Quoting "market saturation" as a main incentive, Dallas-based tech retailer CompUSA Inc. recently announced plans to close 126 stores over the next few months. Correct me if I'm wrong, but seems you only hear the words "market saturation" from companies that are losing the competitive race (with the possible exception of that self-saturating entity known as Wal-Mart). In related news, CompUSA competitor Circuit City made a similar announcement late last year, closing 70 stores nationwide in an attempt to staunch the flow of red ink on the balance sheets.
Both of these tech-oriented store chains are suffering from a number of market pressures, not least among them the industry trend towards online sales of customized product spearheaded by Michael Dell and adopted by HP, IBM and others. The Dell online-only business model has proven remarkably successful, and although that runaway success is pushing the PC market toward its own saturation point, that's a matter for another time.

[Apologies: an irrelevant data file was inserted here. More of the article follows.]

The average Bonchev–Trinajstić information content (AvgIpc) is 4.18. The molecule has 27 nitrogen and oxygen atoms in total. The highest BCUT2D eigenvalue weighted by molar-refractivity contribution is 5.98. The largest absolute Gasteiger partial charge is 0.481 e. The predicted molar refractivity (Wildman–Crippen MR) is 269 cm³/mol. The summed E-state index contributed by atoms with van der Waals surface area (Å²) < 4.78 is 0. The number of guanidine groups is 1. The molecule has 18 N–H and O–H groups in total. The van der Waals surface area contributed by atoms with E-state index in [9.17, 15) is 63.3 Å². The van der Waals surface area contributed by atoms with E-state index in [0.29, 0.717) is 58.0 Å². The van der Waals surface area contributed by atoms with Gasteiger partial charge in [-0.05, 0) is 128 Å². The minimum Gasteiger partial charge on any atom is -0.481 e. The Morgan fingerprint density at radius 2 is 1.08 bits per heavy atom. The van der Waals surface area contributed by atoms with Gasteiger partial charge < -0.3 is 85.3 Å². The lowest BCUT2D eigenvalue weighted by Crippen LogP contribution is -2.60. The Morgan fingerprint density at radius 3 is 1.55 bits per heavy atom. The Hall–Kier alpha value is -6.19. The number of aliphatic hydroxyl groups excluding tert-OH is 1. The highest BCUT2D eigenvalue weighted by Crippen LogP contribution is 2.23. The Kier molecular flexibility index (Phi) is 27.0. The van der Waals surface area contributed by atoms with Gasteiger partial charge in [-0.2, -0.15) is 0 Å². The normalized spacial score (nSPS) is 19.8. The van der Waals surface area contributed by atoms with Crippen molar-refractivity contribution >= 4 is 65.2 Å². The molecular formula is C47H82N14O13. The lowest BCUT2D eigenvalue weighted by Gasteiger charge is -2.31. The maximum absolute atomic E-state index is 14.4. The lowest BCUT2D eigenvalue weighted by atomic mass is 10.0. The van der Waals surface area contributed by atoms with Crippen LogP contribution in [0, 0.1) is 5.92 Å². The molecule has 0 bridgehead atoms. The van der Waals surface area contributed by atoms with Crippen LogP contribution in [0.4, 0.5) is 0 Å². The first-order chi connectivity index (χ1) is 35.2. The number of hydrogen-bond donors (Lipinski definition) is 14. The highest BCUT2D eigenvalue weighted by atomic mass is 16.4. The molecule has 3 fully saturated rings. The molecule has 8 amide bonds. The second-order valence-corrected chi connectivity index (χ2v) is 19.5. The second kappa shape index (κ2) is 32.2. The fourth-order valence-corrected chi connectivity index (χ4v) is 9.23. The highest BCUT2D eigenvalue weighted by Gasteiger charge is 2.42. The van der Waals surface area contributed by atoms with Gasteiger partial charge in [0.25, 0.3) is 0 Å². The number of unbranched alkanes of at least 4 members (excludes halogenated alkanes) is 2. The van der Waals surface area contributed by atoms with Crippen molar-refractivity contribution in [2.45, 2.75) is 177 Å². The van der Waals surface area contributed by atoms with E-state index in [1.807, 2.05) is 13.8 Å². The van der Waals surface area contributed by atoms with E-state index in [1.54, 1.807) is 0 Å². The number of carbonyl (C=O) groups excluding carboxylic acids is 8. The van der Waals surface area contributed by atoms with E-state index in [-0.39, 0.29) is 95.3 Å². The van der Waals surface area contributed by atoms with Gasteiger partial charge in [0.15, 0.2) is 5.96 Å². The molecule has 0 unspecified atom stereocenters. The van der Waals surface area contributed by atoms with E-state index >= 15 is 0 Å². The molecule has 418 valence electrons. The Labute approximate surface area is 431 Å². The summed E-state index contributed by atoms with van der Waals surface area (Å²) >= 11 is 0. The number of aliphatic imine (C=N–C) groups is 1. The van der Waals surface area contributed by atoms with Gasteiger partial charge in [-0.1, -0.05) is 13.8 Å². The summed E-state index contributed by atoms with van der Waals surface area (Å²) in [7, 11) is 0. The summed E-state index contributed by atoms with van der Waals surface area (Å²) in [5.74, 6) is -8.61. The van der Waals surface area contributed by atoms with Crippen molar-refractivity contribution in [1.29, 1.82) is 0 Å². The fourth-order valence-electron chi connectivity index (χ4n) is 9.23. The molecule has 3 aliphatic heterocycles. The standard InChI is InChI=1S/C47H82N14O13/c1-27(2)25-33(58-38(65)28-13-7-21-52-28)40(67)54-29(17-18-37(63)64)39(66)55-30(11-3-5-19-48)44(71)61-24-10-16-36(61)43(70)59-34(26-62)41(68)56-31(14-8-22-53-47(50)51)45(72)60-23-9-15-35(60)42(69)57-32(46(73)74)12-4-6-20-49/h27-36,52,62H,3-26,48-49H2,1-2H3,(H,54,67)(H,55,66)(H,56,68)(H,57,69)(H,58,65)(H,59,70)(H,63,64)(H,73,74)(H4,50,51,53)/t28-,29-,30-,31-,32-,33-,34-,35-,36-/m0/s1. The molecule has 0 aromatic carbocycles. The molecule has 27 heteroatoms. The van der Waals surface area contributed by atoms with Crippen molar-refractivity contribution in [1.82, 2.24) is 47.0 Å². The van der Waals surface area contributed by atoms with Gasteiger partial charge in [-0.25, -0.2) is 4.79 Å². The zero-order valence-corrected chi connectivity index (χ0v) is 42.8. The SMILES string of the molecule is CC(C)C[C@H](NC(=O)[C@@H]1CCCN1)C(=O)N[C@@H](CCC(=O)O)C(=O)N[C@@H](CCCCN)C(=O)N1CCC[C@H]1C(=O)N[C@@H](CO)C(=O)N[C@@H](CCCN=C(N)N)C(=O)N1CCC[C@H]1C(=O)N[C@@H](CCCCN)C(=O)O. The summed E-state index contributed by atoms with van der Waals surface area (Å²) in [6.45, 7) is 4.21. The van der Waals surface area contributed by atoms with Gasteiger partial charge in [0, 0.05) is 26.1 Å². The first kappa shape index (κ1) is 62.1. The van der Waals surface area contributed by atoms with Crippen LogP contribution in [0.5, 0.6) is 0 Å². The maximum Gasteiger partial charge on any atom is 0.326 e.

Point is, are these big box retailers your customers? Does a company like CompUSA, still struggling to operate a brick/mortar business in an increasingly online-friendly market, remind you of customers you have (or have lost)? Is a significant portion of your sales transacted online, and is that percentage on the increase? If you answered yes, and you're not taking a hard look at your current customer base and considering all your sales options, you may have an unwanted brush with some "market saturation" of your own to contend with.